One group of people highlighted by the film are selfless people (part-time fire-fighters and nurses) who helped out in the rescue and clear-up operation after the collapse of the Twin Towers in September 2001. Unlike people employed by the local authority, these people have been denied any assistance with their dire medical conditions induced by their efforts. Moore derides the US set up by counter-posing the free medical treatment the detainees at Guantanamo Bay receive to the circumstances of Americans. He takes this group of people to receive treatment in Cuba. This will no doubt be derided as a stunt. His detractors will say that the Cubans were bound to use it as a propaganda opportunity. However, what cannot be denied is the fact that a country as comparatively poor as Cuba (and in the face of the economic boycott of the most powerful country on earth) provides a health service which is recognised as a beacon for socialised medicine around the world. We see people who help out health centres for nothing. One woman whose unpaid work gives her great satisfaction has to fight off the complaints of her husband for not cooking his meals when he wants them. Let him cook himself she laughs.

In the USA Moore’s film is being used as a campaigning tool for those struggling for universal healthcare. It could likewise be used here to drive home the message that socialised medicine should be defended against all those who want to reduce it to a ‘competitive market’.

Sitting watching the film I could not help thinking of ta recent speech by Gordon Brown lauding the “common values” which Britain apparently shares with the USA. Gandhi’s famous comment also came to mind. Asked what he thought of “western civilisation” he said he thought it would be a good idea.

In the richest country in the world the pursuit of profit is placed above human life itself. In Britain, prior to the formation of the NHS you could die because you could not afford to pay to see a doctor. Whilst the current government has dared not abandon the concept of free treatment at the point of delivery, they have opened up the NHS to market conditions (albeit not based on the health insurance model) which are progressively transforming NHS Trusts into businesses in which ‘the bottom line’ more and more intrudes into decisions on medical care. Private health companies have been paid a guaranteed amount of money even when they are not carrying out the amount of operations they have been contracted to do. At the same time NHS Trusts have been paid less than they should be because they have carried out ‘too much’ work.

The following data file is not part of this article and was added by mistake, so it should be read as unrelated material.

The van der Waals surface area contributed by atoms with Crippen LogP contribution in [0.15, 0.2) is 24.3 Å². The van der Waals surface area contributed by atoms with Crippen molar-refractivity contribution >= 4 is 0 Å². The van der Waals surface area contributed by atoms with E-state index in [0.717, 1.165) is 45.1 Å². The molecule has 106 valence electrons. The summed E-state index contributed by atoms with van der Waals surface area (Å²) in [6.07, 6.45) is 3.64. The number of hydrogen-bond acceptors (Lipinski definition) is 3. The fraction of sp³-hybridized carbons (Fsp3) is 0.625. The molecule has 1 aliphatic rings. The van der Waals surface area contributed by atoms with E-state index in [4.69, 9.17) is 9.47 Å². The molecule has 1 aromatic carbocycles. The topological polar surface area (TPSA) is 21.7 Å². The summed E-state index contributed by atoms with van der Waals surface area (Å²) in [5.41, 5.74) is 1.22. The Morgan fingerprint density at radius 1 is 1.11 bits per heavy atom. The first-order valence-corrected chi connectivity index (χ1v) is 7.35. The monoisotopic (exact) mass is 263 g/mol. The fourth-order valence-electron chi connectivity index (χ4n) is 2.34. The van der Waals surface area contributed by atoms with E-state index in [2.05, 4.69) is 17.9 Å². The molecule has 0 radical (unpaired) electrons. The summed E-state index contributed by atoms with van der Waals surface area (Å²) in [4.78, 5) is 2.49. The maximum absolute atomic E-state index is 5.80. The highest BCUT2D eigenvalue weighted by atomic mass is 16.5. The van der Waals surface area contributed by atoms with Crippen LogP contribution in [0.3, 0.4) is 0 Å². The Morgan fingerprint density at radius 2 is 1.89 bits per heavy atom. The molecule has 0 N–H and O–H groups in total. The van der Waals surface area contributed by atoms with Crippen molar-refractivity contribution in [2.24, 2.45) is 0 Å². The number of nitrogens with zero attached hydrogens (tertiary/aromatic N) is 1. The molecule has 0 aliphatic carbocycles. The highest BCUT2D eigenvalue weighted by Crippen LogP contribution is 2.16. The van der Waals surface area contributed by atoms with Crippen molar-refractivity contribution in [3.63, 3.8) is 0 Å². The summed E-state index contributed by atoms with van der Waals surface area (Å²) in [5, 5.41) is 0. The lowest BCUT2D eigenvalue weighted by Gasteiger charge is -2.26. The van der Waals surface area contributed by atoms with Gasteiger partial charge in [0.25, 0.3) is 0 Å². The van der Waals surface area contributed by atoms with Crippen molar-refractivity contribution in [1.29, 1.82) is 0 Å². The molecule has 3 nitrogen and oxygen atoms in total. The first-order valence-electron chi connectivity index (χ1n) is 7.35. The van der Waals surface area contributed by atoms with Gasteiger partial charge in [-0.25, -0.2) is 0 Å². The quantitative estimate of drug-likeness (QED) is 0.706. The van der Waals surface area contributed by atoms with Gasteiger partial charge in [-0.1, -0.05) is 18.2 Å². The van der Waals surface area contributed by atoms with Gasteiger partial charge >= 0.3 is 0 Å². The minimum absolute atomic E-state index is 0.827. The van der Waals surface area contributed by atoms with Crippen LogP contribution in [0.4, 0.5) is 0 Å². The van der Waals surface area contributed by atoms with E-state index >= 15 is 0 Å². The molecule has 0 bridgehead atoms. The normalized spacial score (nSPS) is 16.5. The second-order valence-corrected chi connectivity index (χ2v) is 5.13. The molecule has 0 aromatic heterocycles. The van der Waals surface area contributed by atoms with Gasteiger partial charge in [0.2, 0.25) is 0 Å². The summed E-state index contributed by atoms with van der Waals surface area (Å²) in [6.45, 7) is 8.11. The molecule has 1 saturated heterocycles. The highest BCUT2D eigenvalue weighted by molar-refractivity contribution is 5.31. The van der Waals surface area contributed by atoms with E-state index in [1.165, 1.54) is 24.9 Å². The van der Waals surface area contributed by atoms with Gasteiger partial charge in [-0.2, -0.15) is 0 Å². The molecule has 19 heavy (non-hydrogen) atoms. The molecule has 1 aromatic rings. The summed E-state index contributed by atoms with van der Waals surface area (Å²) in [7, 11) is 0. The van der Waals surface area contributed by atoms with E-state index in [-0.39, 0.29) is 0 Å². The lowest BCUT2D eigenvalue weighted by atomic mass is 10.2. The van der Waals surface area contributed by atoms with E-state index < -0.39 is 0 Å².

The Brown government would no doubt deny that they would ever abandon the principle of care free at the point of use. However, the market system they have introduced has created a crisis in which many local hospitals or health centres have been closed, supposedly to create a more efficient service. But in New Labour’ market system, efficiency is measured not by the impact on the health of the population but by the balance sheet. There is already a campaign directed at even deeper ‘reforms’ of the NHS which would abandon the principles on which it was founded.

Moore’s film, although directed at a US audience should be used by campaigners in Britain to hold up the vision of a possible future for us here, unless the ‘reforms’ and the market-system are reversed, and the profit motive is driven out of the NHS. The trades unions in particular have a responsibility to stop equivocating and denounce the government’s ‘reforms’ as leading to the destruction of the NHS as a national service. The film should be shown widely to our members and to a wider audience. It is an important campaigning tool which could be used to develop a debate throughout the unions and with service users to warn people of what is taking place and to build campaigns directed at driving out the profit motive and the market system from the NHS.

To read ‘Sicko’ Factual Backup visit: http://www.michaelmoore.com/sicko/checkup/

Also worth a visit: http://www.calnurse.org/ California Nurses Association

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2 Responses to A Killing Machine

  1. […] This is a review of Michael Moore’s latest film, ‘Sicko’.  […]

  2. […] people who have seen the Michael Moore film ‘Sicko’ (see https://martinwicks.wordpress.com/2007/11/11/a-killing-machine/ ) will recall from the film much of the business of insurance companies was comprised of trying to […]